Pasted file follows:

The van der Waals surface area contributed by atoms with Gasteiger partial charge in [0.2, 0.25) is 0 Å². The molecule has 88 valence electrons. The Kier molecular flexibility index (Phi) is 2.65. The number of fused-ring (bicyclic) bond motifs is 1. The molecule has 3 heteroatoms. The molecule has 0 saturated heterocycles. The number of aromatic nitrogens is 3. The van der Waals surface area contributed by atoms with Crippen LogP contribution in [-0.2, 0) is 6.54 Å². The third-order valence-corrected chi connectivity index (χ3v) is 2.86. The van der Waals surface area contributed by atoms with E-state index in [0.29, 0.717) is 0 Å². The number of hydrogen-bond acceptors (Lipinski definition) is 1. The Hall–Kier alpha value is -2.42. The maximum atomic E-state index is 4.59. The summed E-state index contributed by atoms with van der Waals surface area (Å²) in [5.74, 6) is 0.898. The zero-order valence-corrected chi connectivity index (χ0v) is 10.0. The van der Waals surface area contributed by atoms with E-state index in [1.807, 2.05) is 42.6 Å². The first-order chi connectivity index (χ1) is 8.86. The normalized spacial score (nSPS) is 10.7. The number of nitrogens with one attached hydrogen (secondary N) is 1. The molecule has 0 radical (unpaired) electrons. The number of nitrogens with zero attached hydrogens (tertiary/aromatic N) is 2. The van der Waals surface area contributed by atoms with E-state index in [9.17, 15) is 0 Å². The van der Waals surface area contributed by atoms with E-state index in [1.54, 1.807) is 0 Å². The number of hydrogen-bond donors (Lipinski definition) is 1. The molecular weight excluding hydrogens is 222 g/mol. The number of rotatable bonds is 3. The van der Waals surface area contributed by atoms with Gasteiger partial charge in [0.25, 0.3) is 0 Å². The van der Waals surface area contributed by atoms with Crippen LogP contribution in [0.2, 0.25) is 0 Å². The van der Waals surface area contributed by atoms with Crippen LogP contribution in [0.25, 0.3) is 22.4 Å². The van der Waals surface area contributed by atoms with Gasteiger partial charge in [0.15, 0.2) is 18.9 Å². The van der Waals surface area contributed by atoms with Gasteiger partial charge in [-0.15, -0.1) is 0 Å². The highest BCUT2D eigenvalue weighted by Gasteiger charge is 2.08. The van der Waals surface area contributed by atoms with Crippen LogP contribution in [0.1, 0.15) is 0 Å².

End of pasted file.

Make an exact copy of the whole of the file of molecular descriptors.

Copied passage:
The van der Waals surface area contributed by atoms with Gasteiger partial charge in [0.2, 0.25) is 0 Å². The molecule has 88 valence electrons. The Kier molecular flexibility index (Phi) is 2.65. The number of fused-ring (bicyclic) bond motifs is 1. The molecule has 3 heteroatoms. The molecule has 0 saturated heterocycles. The number of aromatic nitrogens is 3. The van der Waals surface area contributed by atoms with Crippen LogP contribution in [-0.2, 0) is 6.54 Å². The third-order valence-corrected chi connectivity index (χ3v) is 2.86. The van der Waals surface area contributed by atoms with E-state index in [0.29, 0.717) is 0 Å². The number of hydrogen-bond acceptors (Lipinski definition) is 1. The Hall–Kier alpha value is -2.42. The maximum atomic E-state index is 4.59. The summed E-state index contributed by atoms with van der Waals surface area (Å²) in [5.74, 6) is 0.898. The zero-order valence-corrected chi connectivity index (χ0v) is 10.0. The van der Waals surface area contributed by atoms with E-state index in [1.807, 2.05) is 42.6 Å². The first-order chi connectivity index (χ1) is 8.86. The normalized spacial score (nSPS) is 10.7. The number of nitrogens with one attached hydrogen (secondary N) is 1. The molecule has 0 radical (unpaired) electrons. The number of nitrogens with zero attached hydrogens (tertiary/aromatic N) is 2. The van der Waals surface area contributed by atoms with E-state index in [9.17, 15) is 0 Å². The van der Waals surface area contributed by atoms with E-state index in [1.54, 1.807) is 0 Å². The number of hydrogen-bond donors (Lipinski definition) is 1. The molecular weight excluding hydrogens is 222 g/mol. The number of rotatable bonds is 3. The van der Waals surface area contributed by atoms with Gasteiger partial charge in [0.25, 0.3) is 0 Å². The van der Waals surface area contributed by atoms with Crippen LogP contribution in [0.2, 0.25) is 0 Å². The van der Waals surface area contributed by atoms with Crippen LogP contribution in [0.25, 0.3) is 22.4 Å². The van der Waals surface area contributed by atoms with Gasteiger partial charge in [0.15, 0.2) is 18.9 Å². The van der Waals surface area contributed by atoms with Gasteiger partial charge in [-0.15, -0.1) is 0 Å². The highest BCUT2D eigenvalue weighted by Gasteiger charge is 2.08. The van der Waals surface area contributed by atoms with Crippen LogP contribution in [0.1, 0.15) is 0 Å².